Politics, media and the politics of media.
New York mayoral candidate Anthony Weiner is surrounded by opposing candidate signs. (AP Photo/Richard Dew)
Maybe Anthony Weiner really has quit his online sexual dalliances, however he defines or counts them, but he clearly hasn’t quit his more maddening tendency toward truthiness: he slides out of questions, twists meanings, plays the victim and otherwise pretends we’re all still hung up over his personal behavior, when it’s actually his public dishonesty that’s grossing people out.
Only weeks ago, Weiner had been polling in first- or second-place in the New York City mayoral race—proof that voters had gotten over the penis-pics scandal and even his cascade of lies about it. We believed, as he misled us to, that his sext life was “behind” him, that it had ended when he resigned from Congress, on June 16, 2011.
Oh, some old tweets might surface, he said, but the implication was that they were pre-resignation leftovers. But then, of course, “Carlos Danger” walked on stage, and we learned that Weiner had continued sexting for more a year after he left Congress, with Sydney Leathers, 23, and at least two other women. He’s sunk to fourth place and to asking for a third chance.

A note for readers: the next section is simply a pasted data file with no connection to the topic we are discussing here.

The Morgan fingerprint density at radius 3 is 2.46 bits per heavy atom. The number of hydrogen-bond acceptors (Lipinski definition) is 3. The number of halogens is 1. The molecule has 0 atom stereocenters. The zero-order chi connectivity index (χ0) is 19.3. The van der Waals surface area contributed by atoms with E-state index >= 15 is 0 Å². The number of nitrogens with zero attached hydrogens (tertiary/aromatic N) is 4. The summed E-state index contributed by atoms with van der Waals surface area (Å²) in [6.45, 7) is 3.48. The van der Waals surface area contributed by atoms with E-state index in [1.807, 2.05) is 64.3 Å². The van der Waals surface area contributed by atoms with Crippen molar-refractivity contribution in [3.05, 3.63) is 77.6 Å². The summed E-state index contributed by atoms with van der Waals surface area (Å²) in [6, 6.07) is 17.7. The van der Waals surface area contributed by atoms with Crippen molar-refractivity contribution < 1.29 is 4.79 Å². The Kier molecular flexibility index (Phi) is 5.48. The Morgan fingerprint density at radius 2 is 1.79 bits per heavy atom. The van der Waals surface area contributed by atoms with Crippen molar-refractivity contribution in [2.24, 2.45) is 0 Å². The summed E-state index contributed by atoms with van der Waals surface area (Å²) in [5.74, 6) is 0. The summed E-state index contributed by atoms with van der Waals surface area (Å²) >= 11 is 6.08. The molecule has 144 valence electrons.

But despite the occasional out-of-control heckler, Weiner has been putting on some magnificent performances lately—throwing smoke bombs over the telltale timeline, wearing down interrogators and starting to look, almost, believable.
In an interview with WNBC’s Andrew Siff on Friday, Weiner seemed to be in such authentic pain that even I, wary of the victim shtick, started to feel sorry for him. But he lost me as he refused, yet again, to admit the obvious:
Siff: You don’t think that when you say, “I’ve been as honest with you as I possibly could be” that you weren’t as honest as you could have been when didn’t disclose the timeline—
Weiner: You may have wanted, you may have wanted me to say on this specific date I wrote this specific embarrassing thing—
Siff: Not a specific date, just that it continued beyond your resignation—
Weiner: You may have wanted me to say that, OK? What I did say was this has been going on for some time, that it’s behind me, and I’m moving forward.
His performance was most passionate, and wily, at a City Island Civic Association forum last week. The group’s president, Bill Stanton, tried to pin Weiner down, saying he lied and New Yorkers forgave him, but “then you go ahead and do it again. So the question is, When do you take a mirror” and ask yourself, “Is there someone better qualified than you to do this job?”